Anne Morrow Lindbergh, in Gift from the Sea, asked the question, What is the shape of my life?

Years after reading that sentence for the first time, it continues to resound for me—in my soul and in my brain when I stop to examine where my life is today and where it seems to be going. 

I’ve been thinking a great about friendship and how the presence or absence of friends can shape our lives, shape us, into the people we are or are on our way to becoming. 

Chatting with my brother, to his self-surprise, he often makes me wax poetic when I tell him how much he has morphed into our dad. Or maybe his dad-traits stick out more these days because Dad isn’t around to overshadow him. Whatever it is, I watch Joey in amazement at who he is and know that Dad would be proud to see his son be this man—a man whose life is held together by simple principles of doing what is right, fixing what is wrong, and treating every person who crosses his path as his equal, as someone worthwhile.

Our lives are comprised of choices—some we know are good when we make them, some we suspect are bad but choose them anyway. Each choice, we learn as we grow, is full of consequences and results. Through every turn taken down each fork of the various roads confronting us, if we are lucky people, there are friends joining and guiding us along our traveled routes, molding the experience we shared into something useful.

They are the friends who give us advice—asked for and unsolicited—and let us make our own decisions without later yelling that had we listened to them …. Or winding up a diatribe about a poor choice with, I told you so. 

The blessings of having friends we are smart enough to hold onto for decades are vast. Friends, whether or not we’re related to them, give unwavering support. They range from the individuals who would slay the dragons breathing fire on us, to the ones who let you stash belongings in their houses when you decide to run away from life one winter (see Getting Pushed Off the Cliff … On Purpose). 

If I wrote in here the things that my husband, my siblings do for me … and crazy cousins … and friends who are busy with their own businesses, own jobs, own chaotic lives … . Their kindnesses and generosity across the length of my life has molded me into someone longing to emulate what is good inside each of them.

These people have shaped my life into one of broad experiences, the chances to say, I hadn’t thought about that, encouragement to follow my dreams, and indulgence in whatever the latest adventure it is that I’m instigating. 

When Alex and I first got together, I asked this often stoic engineer if he would allow me to bring color into his life—both literally and figuratively. He has—if you don’t believe me, check out The Adventures of Burt and Muggins—Alex is as responsible for that as I am. Sometimes I wonder how he puts up with the various hues I’ve brought him. Especially, as the kitchen table and chairs recently went from boring dark stain to a Rosemary-mixed Chianti red. I get thirsty looking at the shade.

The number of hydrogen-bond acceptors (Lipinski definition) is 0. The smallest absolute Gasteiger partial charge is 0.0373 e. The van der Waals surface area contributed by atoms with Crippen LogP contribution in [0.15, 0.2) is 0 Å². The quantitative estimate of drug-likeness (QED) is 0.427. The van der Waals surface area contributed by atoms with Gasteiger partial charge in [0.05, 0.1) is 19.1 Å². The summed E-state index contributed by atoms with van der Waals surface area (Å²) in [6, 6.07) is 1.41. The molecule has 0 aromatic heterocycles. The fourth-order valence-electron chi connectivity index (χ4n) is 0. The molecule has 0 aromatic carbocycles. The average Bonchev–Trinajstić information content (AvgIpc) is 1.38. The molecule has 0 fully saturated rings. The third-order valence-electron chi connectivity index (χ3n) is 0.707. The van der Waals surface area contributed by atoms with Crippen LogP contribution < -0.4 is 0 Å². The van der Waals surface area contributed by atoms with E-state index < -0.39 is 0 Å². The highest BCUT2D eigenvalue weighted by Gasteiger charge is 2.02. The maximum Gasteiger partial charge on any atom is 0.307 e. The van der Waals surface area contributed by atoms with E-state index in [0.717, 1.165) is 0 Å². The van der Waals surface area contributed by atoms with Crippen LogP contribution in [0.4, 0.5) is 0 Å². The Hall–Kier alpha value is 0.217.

This alteration was followed by the pine dining room table going from its beat up thirty-year-old condition to being covered with a green stain that reminds me of forest hikes. More color in two rooms full of colorful names like Ancho Chili Pepper and Camp Fire and Warm Mustard.

We alter our settings, the homes we occupy, with little changes like paint or a new rug or a couple of pillows. Yet those little redesigns can refresh our outlook and enliven our perspective so that we see our environment anew and with gratitude.

Friends teach me that being a friend isn’t only about accepting a person warts and all, but it is loving them from their point of view first and then your own. Meaning, hmmm, let’s see … Jackie is a single-tasker. Now, she can get multiple things done at a time: bake, do laundry, clean. But, when she is actually doing the baking, she is only baking. To talk to me while mixing, she stops adding ingredients, talks, then resumes measuring.

I can be doing laundry, cleaning, and visiting with a friend while baking—tasks continually happening at the same time, always in motion.

Of course, maybe that’s why she is a better baker than I am. Lesson to ponder.

In the sad absence of our youngest sibling from our lives for a few years, having her back is like discovering a friend you’ve known, but not really. She is very witty, with a devious sense of humor, full of surprises, thoughtfulness and kindness. Perhaps her eight to twelve-year older siblings stifled her as has been known to happen. And in our distance, Joanne shaped her life into this bright spot of joy the three of us are happy to experience.

Children and fathers

So shapes of our lives? Mine has been shaped by every event that has occurred and every friend who has passed through or held onto my life. They have broadened me and made me a better, more interesting person as they have opened my eyes to the unaccustomed and endured with me through the many incarnations of who I am. In the dark moments, I stop the sadness by thinking how rich I am with the people God has inserted in my life.

Who has shaped yours?